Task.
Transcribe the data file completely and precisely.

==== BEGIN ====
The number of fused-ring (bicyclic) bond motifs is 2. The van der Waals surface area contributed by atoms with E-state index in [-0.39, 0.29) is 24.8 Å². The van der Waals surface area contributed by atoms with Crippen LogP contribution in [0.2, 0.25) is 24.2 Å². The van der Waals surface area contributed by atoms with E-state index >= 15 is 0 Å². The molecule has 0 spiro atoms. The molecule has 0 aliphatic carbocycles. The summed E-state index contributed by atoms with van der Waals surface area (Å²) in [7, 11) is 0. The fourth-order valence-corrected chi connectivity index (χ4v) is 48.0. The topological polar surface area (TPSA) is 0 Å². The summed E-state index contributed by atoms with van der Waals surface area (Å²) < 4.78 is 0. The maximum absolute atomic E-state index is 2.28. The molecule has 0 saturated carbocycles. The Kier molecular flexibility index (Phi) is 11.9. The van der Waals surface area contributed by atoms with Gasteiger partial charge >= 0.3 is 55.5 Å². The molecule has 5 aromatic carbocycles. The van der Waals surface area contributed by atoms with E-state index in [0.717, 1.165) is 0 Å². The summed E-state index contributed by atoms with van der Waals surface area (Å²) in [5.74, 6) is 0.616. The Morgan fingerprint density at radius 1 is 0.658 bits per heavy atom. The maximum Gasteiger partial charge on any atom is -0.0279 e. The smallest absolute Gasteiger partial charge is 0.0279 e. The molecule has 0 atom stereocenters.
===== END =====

The number of fused-ring (bicyclic) bond motifs is 2. The van der Waals surface area contributed by atoms with E-state index in [-0.39, 0.29) is 24.8 Å². The van der Waals surface area contributed by atoms with Crippen LogP contribution in [0.2, 0.25) is 24.2 Å². The van der Waals surface area contributed by atoms with E-state index >= 15 is 0 Å². The molecule has 0 spiro atoms. The molecule has 0 aliphatic carbocycles. The summed E-state index contributed by atoms with van der Waals surface area (Å²) in [7, 11) is 0. The fourth-order valence-corrected chi connectivity index (χ4v) is 48.0. The topological polar surface area (TPSA) is 0 Å². The summed E-state index contributed by atoms with van der Waals surface area (Å²) < 4.78 is 0. The maximum absolute atomic E-state index is 2.28. The molecule has 0 saturated carbocycles. The Kier molecular flexibility index (Phi) is 11.9. The van der Waals surface area contributed by atoms with Gasteiger partial charge >= 0.3 is 55.5 Å². The molecule has 5 aromatic carbocycles. The van der Waals surface area contributed by atoms with E-state index in [0.717, 1.165) is 0 Å². The summed E-state index contributed by atoms with van der Waals surface area (Å²) in [5.74, 6) is 0.616. The Morgan fingerprint density at radius 1 is 0.658 bits per heavy atom. The maximum Gasteiger partial charge on any atom is -0.0279 e. The smallest absolute Gasteiger partial charge is 0.0279 e. The molecule has 0 atom stereocenters.